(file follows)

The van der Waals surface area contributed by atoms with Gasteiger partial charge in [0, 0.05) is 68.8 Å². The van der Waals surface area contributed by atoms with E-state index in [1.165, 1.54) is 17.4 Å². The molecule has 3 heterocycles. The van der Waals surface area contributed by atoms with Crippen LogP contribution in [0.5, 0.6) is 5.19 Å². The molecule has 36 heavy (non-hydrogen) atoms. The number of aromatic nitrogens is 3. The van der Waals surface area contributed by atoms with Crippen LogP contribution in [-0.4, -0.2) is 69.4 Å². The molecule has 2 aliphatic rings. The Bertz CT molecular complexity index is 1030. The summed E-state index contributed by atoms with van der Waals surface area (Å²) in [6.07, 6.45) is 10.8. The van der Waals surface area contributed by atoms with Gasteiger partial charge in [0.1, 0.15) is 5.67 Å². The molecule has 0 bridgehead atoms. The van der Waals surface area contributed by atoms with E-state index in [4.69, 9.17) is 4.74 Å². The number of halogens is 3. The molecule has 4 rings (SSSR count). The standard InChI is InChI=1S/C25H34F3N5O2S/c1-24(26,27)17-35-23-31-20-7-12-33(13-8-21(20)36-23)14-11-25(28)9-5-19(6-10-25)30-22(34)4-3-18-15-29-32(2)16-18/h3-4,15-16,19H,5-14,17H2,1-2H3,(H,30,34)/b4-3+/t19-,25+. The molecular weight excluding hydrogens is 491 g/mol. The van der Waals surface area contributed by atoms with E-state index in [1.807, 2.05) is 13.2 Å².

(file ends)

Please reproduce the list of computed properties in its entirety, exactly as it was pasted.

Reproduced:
The van der Waals surface area contributed by atoms with Gasteiger partial charge in [0, 0.05) is 68.8 Å². The van der Waals surface area contributed by atoms with E-state index in [1.165, 1.54) is 17.4 Å². The molecule has 3 heterocycles. The van der Waals surface area contributed by atoms with Crippen LogP contribution in [0.5, 0.6) is 5.19 Å². The molecule has 36 heavy (non-hydrogen) atoms. The number of aromatic nitrogens is 3. The van der Waals surface area contributed by atoms with Crippen LogP contribution in [-0.4, -0.2) is 69.4 Å². The molecule has 2 aliphatic rings. The Bertz CT molecular complexity index is 1030. The summed E-state index contributed by atoms with van der Waals surface area (Å²) in [6.07, 6.45) is 10.8. The van der Waals surface area contributed by atoms with Gasteiger partial charge in [0.1, 0.15) is 5.67 Å². The molecule has 0 bridgehead atoms. The van der Waals surface area contributed by atoms with E-state index in [4.69, 9.17) is 4.74 Å². The number of halogens is 3. The molecule has 4 rings (SSSR count). The standard InChI is InChI=1S/C25H34F3N5O2S/c1-24(26,27)17-35-23-31-20-7-12-33(13-8-21(20)36-23)14-11-25(28)9-5-19(6-10-25)30-22(34)4-3-18-15-29-32(2)16-18/h3-4,15-16,19H,5-14,17H2,1-2H3,(H,30,34)/b4-3+/t19-,25+. The molecular weight excluding hydrogens is 491 g/mol. The van der Waals surface area contributed by atoms with E-state index in [1.807, 2.05) is 13.2 Å².